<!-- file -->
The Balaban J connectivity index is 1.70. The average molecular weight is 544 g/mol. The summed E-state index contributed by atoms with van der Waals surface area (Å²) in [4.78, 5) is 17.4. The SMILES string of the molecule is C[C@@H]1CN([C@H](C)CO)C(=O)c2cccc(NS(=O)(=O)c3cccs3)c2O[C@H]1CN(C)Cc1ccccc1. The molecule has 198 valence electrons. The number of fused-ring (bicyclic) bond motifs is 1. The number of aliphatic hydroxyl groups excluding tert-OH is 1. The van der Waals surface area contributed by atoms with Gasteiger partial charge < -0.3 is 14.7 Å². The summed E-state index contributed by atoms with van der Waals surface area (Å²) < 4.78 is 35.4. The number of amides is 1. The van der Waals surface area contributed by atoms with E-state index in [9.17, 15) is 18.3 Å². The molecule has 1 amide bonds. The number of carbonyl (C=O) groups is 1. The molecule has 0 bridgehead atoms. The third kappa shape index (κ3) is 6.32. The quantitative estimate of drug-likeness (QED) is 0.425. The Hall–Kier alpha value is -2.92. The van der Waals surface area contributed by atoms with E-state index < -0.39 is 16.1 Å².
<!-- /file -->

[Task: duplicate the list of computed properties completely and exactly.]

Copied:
The Balaban J connectivity index is 1.70. The average molecular weight is 544 g/mol. The summed E-state index contributed by atoms with van der Waals surface area (Å²) in [4.78, 5) is 17.4. The SMILES string of the molecule is C[C@@H]1CN([C@H](C)CO)C(=O)c2cccc(NS(=O)(=O)c3cccs3)c2O[C@H]1CN(C)Cc1ccccc1. The molecule has 198 valence electrons. The number of fused-ring (bicyclic) bond motifs is 1. The number of aliphatic hydroxyl groups excluding tert-OH is 1. The van der Waals surface area contributed by atoms with Gasteiger partial charge < -0.3 is 14.7 Å². The summed E-state index contributed by atoms with van der Waals surface area (Å²) < 4.78 is 35.4. The number of amides is 1. The van der Waals surface area contributed by atoms with E-state index in [9.17, 15) is 18.3 Å². The molecule has 1 amide bonds. The number of carbonyl (C=O) groups is 1. The molecule has 0 bridgehead atoms. The third kappa shape index (κ3) is 6.32. The quantitative estimate of drug-likeness (QED) is 0.425. The Hall–Kier alpha value is -2.92. The van der Waals surface area contributed by atoms with E-state index < -0.39 is 16.1 Å².